• The DANTE trial has been inconclusive.[17]

Screening for Lung Cancer U.S. Preventive Services Task Force Recommendation Statement 2013 (DO NOT EDIT)[1]

"1. The USPSTF recommends annual screening for lung cancer with low-dose computed tomography (LDCT) in adults aged 55 to 80 years who have a 30 pack-year smoking history and currently smoke or have quit within the past 15 years. Screening should be discontinued once a person has not smoked for 15 years or develops a health problem that substantially limits life expectancy or the ability or willingness to have curative lung surgery. (Grade B)"

Cost-effectiveness

The cost per year of life save from smoking cessation[18][19] is less than the costs per year of life saved from screening for lung cancer with low-dose computed tomography[20][3].

References

  1. 1.0 1.1 "http://www.uspreventiveservicestaskforce.org/uspstf13/lungcan/lungcanfinalrs.htm". Retrieved 31 December 2013. External link in |title= (help)
  2. de Koning HJ, Meza R, Plevritis SK, ten Haaf K, Munshi VN, Jeon J; et al. (2014). "Benefits and harms of computed tomography lung cancer screening strategies: a comparative modeling study for the U.S. Preventive Services Task Force". Ann Intern Med. 160 (5): 311–20. doi:10.7326/M13-2316. PMC 4116741. PMID 24379002.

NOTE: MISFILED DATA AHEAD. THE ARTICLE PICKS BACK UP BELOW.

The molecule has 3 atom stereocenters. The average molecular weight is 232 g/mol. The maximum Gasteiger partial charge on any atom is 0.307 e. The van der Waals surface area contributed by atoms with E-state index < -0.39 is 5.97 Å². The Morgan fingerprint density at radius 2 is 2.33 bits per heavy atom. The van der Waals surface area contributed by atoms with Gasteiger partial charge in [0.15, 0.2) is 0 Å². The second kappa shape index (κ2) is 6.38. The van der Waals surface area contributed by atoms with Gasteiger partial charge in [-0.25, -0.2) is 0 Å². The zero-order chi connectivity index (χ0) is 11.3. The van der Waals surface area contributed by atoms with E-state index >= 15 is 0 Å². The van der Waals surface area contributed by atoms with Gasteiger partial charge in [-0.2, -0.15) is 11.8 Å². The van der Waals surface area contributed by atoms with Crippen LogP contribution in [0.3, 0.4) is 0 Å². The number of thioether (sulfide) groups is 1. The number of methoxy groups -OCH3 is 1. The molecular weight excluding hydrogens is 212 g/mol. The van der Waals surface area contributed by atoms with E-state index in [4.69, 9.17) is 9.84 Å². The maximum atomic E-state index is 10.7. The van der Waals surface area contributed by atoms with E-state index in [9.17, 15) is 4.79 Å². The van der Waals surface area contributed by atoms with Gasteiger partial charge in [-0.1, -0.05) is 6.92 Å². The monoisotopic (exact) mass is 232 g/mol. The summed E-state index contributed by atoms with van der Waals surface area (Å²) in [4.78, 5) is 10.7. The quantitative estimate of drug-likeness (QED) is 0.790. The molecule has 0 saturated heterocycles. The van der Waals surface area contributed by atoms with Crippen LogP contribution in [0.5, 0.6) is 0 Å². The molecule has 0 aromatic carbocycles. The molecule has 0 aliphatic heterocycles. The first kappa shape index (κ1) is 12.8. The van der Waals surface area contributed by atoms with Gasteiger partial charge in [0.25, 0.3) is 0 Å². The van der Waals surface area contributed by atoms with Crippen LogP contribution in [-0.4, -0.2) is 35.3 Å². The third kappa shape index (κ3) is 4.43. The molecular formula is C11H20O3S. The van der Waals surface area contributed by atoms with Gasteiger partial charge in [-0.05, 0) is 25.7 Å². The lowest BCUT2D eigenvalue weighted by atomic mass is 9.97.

3. 3.0 3.1 Black WC, Gareen IF, Soneji SS, Sicks JD, Keeler EB, Aberle DR; et al. (2014). "Cost-effectiveness of CT screening in the National Lung Screening Trial". N Engl J Med. 371 (19): 1793–802. doi:10.1056/NEJMoa1312547. PMC 4335305. PMID 25372087. Review in: Evid Based Med. 2015 Apr;20(2):78
  4. Oken MM, Hocking WG, Kvale PA, Andriole GL, Buys SS, Church TR; et al. (2011). "Screening by chest radiograph and lung cancer mortality: the Prostate, Lung, Colorectal, and Ovarian (PLCO) randomized trial". JAMA. 306 (17): 1865–73. doi:10.1001/jama.2011.1591. PMID 22031728. Review in: Evid Based Med. 2012 Oct;17(5):149-50 Review in: Ann Intern Med. 2012 Mar 20;156(6):JC3-8